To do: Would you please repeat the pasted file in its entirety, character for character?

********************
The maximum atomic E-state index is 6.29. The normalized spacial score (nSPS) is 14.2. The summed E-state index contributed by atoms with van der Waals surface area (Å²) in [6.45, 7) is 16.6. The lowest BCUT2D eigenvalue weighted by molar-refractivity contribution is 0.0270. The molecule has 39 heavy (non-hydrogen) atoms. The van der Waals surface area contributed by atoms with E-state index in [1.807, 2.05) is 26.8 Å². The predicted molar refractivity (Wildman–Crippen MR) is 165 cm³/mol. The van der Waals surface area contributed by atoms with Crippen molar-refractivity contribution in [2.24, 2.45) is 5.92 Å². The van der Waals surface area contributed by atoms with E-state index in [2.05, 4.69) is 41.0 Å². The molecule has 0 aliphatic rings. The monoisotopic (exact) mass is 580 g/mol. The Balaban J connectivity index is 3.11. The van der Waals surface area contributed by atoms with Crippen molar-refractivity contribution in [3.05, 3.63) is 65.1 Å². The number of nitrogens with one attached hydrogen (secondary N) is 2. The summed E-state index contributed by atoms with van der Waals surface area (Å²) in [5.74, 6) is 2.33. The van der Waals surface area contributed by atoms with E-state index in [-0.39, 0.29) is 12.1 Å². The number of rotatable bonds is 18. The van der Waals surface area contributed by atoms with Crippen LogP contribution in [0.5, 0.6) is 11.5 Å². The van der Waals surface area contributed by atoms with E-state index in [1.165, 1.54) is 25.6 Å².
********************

The maximum atomic E-state index is 6.29. The normalized spacial score (nSPS) is 14.2. The summed E-state index contributed by atoms with van der Waals surface area (Å²) in [6.45, 7) is 16.6. The lowest BCUT2D eigenvalue weighted by molar-refractivity contribution is 0.0270. The molecule has 39 heavy (non-hydrogen) atoms. The van der Waals surface area contributed by atoms with E-state index in [1.807, 2.05) is 26.8 Å². The predicted molar refractivity (Wildman–Crippen MR) is 165 cm³/mol. The van der Waals surface area contributed by atoms with Crippen molar-refractivity contribution in [2.24, 2.45) is 5.92 Å². The van der Waals surface area contributed by atoms with E-state index in [2.05, 4.69) is 41.0 Å². The molecule has 0 aliphatic rings. The monoisotopic (exact) mass is 580 g/mol. The Balaban J connectivity index is 3.11. The van der Waals surface area contributed by atoms with Crippen molar-refractivity contribution in [3.05, 3.63) is 65.1 Å². The number of nitrogens with one attached hydrogen (secondary N) is 2. The summed E-state index contributed by atoms with van der Waals surface area (Å²) in [5.74, 6) is 2.33. The van der Waals surface area contributed by atoms with E-state index in [-0.39, 0.29) is 12.1 Å². The number of rotatable bonds is 18. The van der Waals surface area contributed by atoms with Crippen LogP contribution in [0.5, 0.6) is 11.5 Å². The van der Waals surface area contributed by atoms with E-state index in [1.165, 1.54) is 25.6 Å².